The LIFE RUPIS teams continue to monitor the breeding Egyptian vultures in the Douro canyon – one of the densest populations in the Iberian Peninsula, and Portugal’s remaining stronghold for the species.
The young born this year have now almost all fledged, and are flying around – like the one in the photo. Soon they will start their first migration to Africa.
Last year teams from the ICNF, the Portuguese nature conservation agency, and from the Arribes del Duero Natural Park Portuguese statutory conservation agency, did an exhaustive breeding census of the species in the transboundary Douro canyon, and counted 135 pairs of Egyptian vultures. Breeding productivity – measured in a subsample of these pairs (n=69), was 0.72, while the fledgling rate was 1.06 young for each successful breeding pair. Breeding success was about 68%.
Last year´s survey established what is the reference situation at the start of the project LIFE RUPIS, which aims to strength the populations of Egyptian Vulture in Douro International valley, through improved breeding success and reduction of mortality. This year the ICNF has again been monitoring breeding productivity in a subset of the pairs – their results will be published soon.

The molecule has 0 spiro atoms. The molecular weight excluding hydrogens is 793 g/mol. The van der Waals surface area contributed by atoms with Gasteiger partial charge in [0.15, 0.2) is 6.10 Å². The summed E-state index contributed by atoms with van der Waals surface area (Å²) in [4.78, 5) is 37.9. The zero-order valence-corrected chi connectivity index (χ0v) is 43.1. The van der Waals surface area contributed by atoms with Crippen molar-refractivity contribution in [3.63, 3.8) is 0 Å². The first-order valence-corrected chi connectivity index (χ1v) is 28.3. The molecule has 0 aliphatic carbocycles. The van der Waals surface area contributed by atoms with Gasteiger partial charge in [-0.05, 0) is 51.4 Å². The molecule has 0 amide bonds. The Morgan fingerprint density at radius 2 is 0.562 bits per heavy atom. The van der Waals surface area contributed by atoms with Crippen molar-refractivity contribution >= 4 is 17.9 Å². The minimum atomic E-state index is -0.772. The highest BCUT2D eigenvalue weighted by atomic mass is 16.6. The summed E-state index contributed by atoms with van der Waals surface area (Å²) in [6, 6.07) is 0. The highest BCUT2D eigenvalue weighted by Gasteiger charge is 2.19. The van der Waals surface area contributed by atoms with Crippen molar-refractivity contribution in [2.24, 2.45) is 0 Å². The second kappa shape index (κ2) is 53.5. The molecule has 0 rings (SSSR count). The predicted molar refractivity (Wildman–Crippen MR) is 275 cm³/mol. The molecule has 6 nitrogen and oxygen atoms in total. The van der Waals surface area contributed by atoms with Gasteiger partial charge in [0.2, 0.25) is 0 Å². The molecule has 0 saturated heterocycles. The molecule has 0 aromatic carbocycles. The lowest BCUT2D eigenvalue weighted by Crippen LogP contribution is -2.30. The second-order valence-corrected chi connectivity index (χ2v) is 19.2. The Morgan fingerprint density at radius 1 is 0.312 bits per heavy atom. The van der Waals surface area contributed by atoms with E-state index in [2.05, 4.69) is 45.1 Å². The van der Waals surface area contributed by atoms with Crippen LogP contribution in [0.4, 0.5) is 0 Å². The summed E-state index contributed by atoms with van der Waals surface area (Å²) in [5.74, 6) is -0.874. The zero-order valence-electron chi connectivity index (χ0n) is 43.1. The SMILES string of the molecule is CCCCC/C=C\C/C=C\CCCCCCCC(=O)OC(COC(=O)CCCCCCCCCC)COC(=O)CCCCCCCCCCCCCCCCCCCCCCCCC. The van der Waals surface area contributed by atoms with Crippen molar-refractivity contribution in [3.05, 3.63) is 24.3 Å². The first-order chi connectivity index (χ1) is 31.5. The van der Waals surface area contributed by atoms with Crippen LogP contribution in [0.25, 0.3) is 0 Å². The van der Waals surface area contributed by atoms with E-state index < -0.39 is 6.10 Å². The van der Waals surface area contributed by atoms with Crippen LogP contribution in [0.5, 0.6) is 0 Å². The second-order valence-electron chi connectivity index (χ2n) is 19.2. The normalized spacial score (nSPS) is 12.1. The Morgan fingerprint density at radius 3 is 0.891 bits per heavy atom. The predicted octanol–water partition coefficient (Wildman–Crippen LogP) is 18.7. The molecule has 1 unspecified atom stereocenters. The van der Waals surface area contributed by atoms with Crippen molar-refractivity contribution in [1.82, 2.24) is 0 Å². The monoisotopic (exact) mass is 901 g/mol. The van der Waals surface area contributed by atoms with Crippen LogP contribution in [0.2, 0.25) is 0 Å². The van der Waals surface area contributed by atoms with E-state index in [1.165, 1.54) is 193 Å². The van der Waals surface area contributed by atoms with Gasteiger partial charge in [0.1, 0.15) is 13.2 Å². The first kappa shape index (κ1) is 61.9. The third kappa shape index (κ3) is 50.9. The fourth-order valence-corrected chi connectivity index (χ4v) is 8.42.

The Egyptian vulture is Europe’s most threatened vulture species – classified as “Endangered” at global level. While the three others European vulture species are registering positive trends across Europe, Egyptian vultures continue to decline in most regions in the continent (and elsewhere).
The LIFE RUPIS project is implemented by the VCF and partners, including SPEA (BirdLife in Portugal), ATN and Palombar (regional conservation organisations in NE Portugal), the Junta de Castilla y Leon & the Fundación Patrimonio Natural de Castilla Y León, the Portuguese electricity distributor EDP-D, the Portuguese statutory conservation agency ICNF and the Portuguese environmental police force (GNR). The project – funded by the EU, with co-funding from the MAVA Foundation, is tackling the most important threats to Egyptian vultures, namely food shortages, degradation of the habitat, electrocution risk and the illegal use of poison.